Just then a breath of air blew up from the south, and Darius sniffed at it eagerly. He knew from the battlefield those twin metallic smells of a man’s blood and a man’s sweat when he was terrified and saw his death coming to him.

He would trust his master now.

The death of men was the domain of men. He would trust his master now.

What was the other smell? It was death, too, but the sweet, stinking death of a creature some while dead. But that smell grew fainter as they drew closer, and the smell of the freshly dead man grew stronger.

'Dear God!'

“Dear God!” his master cried as they came close enough to see the body sprawled in the snow. Darius snorted. Men took a long while to understand, when they did at all.

Sigefrith pulled up his horse and dismounted a few yards from the body. The dark shape he had seen from afar had not been the body – it had been the blood spread all across the snow around it, with the body only a small dark spot in the center of it all.

It had been the blood spread all across the snow.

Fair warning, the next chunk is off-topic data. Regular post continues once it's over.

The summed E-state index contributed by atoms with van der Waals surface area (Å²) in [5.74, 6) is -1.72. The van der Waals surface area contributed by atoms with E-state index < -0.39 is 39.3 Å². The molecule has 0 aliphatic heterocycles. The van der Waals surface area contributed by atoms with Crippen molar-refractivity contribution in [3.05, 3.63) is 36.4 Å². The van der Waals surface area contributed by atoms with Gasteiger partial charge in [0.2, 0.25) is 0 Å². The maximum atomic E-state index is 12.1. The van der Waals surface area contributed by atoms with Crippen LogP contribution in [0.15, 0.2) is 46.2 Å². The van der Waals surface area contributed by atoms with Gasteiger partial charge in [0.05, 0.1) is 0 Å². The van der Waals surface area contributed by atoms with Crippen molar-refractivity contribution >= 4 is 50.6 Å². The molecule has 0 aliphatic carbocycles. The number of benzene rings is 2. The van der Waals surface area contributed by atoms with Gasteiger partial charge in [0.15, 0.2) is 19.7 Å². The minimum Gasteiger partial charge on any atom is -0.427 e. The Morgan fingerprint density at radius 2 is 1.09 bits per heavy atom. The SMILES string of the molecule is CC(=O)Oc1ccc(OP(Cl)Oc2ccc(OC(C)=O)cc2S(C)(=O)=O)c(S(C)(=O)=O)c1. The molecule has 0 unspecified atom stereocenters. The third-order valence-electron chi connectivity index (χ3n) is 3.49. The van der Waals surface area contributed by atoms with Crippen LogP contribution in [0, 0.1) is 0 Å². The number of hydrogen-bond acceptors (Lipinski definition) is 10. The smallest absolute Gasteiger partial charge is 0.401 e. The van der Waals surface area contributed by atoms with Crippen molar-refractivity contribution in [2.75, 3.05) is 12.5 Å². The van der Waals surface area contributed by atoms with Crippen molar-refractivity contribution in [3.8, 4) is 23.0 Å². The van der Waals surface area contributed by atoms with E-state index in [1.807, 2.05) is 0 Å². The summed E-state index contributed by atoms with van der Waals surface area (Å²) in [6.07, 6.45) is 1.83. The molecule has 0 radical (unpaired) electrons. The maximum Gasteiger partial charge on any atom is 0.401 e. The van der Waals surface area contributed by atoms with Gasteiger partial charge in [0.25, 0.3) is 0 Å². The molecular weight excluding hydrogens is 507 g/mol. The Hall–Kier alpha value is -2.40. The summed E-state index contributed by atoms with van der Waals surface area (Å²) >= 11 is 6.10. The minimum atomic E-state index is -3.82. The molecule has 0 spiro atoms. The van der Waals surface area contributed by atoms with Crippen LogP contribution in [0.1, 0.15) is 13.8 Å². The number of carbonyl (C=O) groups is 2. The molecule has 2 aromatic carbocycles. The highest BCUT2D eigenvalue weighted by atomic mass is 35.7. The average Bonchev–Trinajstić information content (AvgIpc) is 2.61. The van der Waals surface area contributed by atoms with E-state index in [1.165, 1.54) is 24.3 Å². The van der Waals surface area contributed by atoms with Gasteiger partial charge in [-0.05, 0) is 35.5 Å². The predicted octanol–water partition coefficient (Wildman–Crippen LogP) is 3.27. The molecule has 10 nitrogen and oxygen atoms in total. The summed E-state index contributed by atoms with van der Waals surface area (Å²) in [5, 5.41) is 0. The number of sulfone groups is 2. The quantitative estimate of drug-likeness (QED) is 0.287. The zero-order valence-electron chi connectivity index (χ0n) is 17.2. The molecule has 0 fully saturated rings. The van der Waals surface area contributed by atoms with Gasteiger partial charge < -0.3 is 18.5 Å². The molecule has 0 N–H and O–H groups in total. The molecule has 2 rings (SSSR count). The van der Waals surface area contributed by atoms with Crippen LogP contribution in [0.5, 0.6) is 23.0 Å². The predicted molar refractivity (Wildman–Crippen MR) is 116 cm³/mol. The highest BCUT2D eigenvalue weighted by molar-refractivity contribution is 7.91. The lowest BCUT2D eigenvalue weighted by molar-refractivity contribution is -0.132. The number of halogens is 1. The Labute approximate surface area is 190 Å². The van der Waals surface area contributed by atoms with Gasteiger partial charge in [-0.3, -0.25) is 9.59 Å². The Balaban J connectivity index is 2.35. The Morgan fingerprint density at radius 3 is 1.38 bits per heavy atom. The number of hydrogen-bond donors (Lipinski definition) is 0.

He tried to identify the man, but other than the fact that he wore a peasant’s rough clothing and that his hair seemed to be dark – or was it only soaked with blood? – he could not see much without a light. 

He leaned closer, trying to make out the face beneath the blood.

He leaned closer, trying to make out the face beneath the blood – but the face was gone, he realized suddenly, and even he, who had seen men’s heads cloven in two by axes, and seen men devoured by ravens and dogs, felt his stomach churn. 

Much of the face had been ripped away.

Much of the face had been ripped away, and it was bits of muscle clinging to bone that he saw. Like the last man, this one had his throat and his belly torn open, but he had not heard that the other man’s face had been chewed off. These were hellhounds – not mere wolves.

Darius let his master inspect the body while he turned his attentions to their surroundings. The body could do no harm! He listened and sniffed for any sign of the animal that had done this thing, but he could find no trace of it in the air. It was neither dog nor bear. 

He listened and sniffed for any sign of the animal that had done this thing.